A guest post by MATT HOBBS
From time to time, we get the question on how can PowerFlex deliver the level of performance and reliability to match that of Fibre Channel fabric. It’s a great question, as in the past there is no doubt that Fibre Channel provided a superior outcome – it was designed for storage traffic!
Back in those days though, this is when typically there was 1GbE Ethernet vs 4GB FC – obviously FC had a major performance advantage back then.
Likewise in terms of protocol, iSCSI was typically using standard 1500 byte MTU, whereas FC uses a 2148 frame. A slight advantage there, but the bigger advantage of FC was the ‘lossless’ credit based system where it was designed to not suddenly cut off traffic like TCP was prone to do when reaching saturation.
These days though TCP as a protocol has continued to evolve, to the point where typically all modern operating system versions handle this much more gracefully through their TCP congestion control mechanisms. Jumbo frames of up to 9000 bytes also reduce any protocol overheads too.
So what about PowerFlex?
PowerFlex (née ScaleIO) has just recently celebrated its 10 year anniversary – but it’s important to note that it was founded around the time that 10GbE had become the new de-facto Ethernet standard in the DC. This was incredibly important to PowerFlex as it was now possible to run storage types of workloads over an Ethernet fabric thanks to this order of magnitude increase in bandwidth. Previously with 1GbE fabrics, it simply could not cut it for serious storage requirements.
One major attribute of PowerFlex that allows it to avoid congestion in the first place is simply with its scale-out architecture. Every storage / HCI node will provide at least 2x 10/25/100GbE ports dedicated purely to storage traffic. This aggregated bandwidth typically provides far more headroom than a traditional storage array can, therefore it simply avoids congestion through massive available bandwidth. (i.e. the fan-in to fan-out ratio is much lower than you’d normally see in an FC centric system).
The next unique factor that allows it to avoid congestion in the first place is its data layout architecture. Every Volume is broken up into 1MB (medium-grain), or 4KB (fine-grain) units. This means that your host has multiple TCP connections opened to every single storage-node that that Volume is spanned across (typically up to 30 nodes / 300 disks as a best practice) – and given this level of granularity you will never see a single storage node being hit any harder than its peers. It’s actually quite amazing looking at the traffic patterns of enterprise storage workloads; what you’ll see on PowerFlex system is just how even the utilisation is between all of the storage nodes – it’s typically within only a few percentage points of each other.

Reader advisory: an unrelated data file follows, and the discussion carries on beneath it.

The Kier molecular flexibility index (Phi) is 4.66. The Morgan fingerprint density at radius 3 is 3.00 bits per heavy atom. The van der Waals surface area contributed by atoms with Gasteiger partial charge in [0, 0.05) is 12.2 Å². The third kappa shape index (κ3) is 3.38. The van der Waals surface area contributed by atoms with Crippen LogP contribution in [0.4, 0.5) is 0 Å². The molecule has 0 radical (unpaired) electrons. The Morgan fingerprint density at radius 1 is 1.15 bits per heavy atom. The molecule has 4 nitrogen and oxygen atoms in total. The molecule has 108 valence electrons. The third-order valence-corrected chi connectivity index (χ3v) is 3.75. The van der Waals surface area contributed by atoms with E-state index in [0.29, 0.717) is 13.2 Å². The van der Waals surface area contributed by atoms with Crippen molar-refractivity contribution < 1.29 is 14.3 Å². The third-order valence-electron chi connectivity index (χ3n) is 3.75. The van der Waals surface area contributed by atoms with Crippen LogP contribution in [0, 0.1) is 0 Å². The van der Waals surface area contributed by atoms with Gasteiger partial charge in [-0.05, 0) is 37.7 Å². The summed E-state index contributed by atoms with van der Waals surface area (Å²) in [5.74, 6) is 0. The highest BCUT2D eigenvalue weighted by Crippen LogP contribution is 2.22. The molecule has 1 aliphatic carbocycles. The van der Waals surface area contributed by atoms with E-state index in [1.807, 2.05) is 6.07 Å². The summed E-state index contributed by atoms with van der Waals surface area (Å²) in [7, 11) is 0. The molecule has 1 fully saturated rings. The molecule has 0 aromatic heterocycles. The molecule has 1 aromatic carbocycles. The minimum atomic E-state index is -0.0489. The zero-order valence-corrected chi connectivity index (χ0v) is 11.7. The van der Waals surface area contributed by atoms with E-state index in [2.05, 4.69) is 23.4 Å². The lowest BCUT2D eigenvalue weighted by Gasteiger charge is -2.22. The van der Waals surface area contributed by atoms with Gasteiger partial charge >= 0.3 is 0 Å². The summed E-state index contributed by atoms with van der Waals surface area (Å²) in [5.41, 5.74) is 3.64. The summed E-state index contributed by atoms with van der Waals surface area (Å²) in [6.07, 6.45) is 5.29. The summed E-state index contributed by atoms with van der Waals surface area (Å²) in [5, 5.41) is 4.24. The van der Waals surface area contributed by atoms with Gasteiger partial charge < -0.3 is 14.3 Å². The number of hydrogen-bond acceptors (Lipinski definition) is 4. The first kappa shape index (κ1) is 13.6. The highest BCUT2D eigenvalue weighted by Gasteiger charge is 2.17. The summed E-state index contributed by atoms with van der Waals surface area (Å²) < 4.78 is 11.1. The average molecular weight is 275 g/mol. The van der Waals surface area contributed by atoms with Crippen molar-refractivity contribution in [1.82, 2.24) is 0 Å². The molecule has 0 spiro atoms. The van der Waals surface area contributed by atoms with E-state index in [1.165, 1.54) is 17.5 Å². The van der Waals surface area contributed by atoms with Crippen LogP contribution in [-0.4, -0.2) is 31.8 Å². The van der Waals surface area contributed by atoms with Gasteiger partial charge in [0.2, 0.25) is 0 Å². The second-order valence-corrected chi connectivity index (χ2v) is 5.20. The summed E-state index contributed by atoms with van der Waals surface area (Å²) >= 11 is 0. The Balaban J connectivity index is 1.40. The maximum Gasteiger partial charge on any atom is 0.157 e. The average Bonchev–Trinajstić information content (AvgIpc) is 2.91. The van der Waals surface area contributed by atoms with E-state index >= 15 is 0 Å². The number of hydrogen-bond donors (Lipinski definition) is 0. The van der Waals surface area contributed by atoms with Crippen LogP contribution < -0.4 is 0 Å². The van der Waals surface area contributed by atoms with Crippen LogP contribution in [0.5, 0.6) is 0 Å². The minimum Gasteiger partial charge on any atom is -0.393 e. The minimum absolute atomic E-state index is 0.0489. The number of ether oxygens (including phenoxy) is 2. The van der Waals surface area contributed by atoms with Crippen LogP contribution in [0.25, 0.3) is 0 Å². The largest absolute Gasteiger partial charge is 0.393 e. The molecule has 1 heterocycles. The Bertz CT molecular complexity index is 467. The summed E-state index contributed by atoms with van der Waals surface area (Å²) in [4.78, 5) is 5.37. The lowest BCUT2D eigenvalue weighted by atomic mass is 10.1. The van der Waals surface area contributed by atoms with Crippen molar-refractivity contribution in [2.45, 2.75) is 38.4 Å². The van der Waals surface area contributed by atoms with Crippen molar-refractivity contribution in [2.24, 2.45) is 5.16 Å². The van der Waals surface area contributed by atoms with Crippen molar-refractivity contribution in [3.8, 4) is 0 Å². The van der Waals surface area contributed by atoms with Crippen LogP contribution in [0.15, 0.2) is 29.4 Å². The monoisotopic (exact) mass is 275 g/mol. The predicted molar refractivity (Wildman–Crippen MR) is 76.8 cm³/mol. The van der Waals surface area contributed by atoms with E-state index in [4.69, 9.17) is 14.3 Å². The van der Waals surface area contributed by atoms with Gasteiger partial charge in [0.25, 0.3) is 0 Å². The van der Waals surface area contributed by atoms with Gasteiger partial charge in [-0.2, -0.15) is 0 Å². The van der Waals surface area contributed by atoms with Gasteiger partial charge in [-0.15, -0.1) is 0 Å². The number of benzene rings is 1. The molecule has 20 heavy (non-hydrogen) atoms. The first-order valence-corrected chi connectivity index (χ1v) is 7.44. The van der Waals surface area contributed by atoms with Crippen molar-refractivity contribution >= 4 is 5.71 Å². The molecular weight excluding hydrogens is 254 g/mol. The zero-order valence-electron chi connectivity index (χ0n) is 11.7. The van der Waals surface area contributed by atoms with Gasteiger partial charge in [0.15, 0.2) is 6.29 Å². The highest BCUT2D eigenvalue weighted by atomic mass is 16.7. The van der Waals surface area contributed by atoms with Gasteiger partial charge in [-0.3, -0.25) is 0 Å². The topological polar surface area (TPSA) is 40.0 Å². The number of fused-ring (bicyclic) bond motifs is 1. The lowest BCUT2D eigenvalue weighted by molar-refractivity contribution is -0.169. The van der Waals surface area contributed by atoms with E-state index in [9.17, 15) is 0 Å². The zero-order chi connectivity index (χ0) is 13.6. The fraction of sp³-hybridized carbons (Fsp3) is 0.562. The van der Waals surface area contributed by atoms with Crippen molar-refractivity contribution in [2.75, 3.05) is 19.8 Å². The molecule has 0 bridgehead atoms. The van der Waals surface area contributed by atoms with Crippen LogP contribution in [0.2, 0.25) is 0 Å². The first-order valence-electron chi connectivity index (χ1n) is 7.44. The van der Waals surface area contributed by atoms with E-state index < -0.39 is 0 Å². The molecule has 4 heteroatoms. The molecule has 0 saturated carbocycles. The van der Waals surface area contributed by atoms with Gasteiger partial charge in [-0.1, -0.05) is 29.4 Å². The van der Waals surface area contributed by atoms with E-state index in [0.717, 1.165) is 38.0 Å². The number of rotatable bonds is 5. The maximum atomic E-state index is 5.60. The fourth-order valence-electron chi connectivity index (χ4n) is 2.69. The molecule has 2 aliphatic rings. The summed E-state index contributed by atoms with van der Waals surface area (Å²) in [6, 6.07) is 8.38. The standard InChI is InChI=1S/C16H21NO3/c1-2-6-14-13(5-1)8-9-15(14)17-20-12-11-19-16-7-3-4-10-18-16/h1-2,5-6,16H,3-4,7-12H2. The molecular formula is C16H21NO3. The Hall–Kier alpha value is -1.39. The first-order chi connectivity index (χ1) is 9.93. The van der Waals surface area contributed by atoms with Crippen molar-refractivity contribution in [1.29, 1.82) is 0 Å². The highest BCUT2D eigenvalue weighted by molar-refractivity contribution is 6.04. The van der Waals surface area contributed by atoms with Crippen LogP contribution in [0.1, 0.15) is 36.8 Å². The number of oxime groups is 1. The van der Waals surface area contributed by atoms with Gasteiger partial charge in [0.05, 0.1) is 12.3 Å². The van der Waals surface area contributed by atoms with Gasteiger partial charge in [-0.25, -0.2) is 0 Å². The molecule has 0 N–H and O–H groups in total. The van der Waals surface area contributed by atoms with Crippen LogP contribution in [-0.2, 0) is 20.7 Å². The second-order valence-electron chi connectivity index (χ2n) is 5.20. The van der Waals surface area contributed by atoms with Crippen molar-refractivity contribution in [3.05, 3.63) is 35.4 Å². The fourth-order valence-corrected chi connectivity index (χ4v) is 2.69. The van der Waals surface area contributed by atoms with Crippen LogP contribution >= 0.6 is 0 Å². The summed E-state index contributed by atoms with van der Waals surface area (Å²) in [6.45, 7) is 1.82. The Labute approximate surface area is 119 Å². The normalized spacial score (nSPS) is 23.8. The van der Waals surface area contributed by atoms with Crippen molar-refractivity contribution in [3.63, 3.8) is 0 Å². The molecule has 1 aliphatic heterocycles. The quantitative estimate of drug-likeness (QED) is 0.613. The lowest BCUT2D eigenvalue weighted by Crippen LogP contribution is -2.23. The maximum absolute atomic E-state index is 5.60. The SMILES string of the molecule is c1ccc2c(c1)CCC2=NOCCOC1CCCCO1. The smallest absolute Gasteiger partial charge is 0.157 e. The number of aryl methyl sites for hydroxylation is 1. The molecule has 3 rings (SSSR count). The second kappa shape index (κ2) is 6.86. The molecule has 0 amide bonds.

The reliability equation
The last aspect, and I would argue the most important, is the reliability of the fabric. Everyone has gone through a network outage at some point in time. Normally the FC guys are rolling their eyes at the Network team when this happens – as it simply does not happen on FC fabrics (or very, very rarely).
Why is this though? Is it because FC is simply superior in this regards? No it’s not – it really just comes down to the the physical topology design. Fiber channel fabrics since day one have followed a very simple principle: air-gapped with host-based multi-pathing! This is the reason that FC fabrics are incredibly reliable. It’s simple, it’s idiot-proof and it just works.
So how does PowerFlex achieve this same level of reliability? In the simplest sense – “imitation is the most sincere form of flattery”, PowerFlex can do exactly the same thing as Fibre Channel – host based, native-IP multi-pathing, across two independent air-gapped Ethernet fabrics. This is a fundamental capability of the product that has been there since its inception. Built by storage folks, for storage folks!
Data Centre Networking
There are many ways though of course in terms of designing your data centre networking. There are ways that might converge fabrics for cost-saving benefits, and there are other designs that simply replace FC switches with Ethernet switches. A port is a port after all, and once you reach a certain scale you don’t lose any efficiency if you have dedicated switches purely for storage-traffic.
The last thing I will say though is that there is no one best way – every environment is different, and we all have our own preferences based upon our own experiences. This is where PowerFlex offers choice in this regards – “you do you” – if you prefer the simple air-gapped design, let’s do it. If you would like to add a dash of bonding to the equation – go for it. If you have mastered your network and don’t want the air-gap – that’s entirely up to you.
Performance, performance, performance.
Okay one more last thing – PowerFlex with 25/100GbE networking delivers absolutely mind-blowing performance across 100% of the dataset, for 100% random workloads, millions of IOPS for small block I/O with consistent ~200-300usec latencies, and for large-block I/O where the bottleneck is the available network bandwidth. Seeing is believing, and this is a one product where I always like to say – Bring it on!
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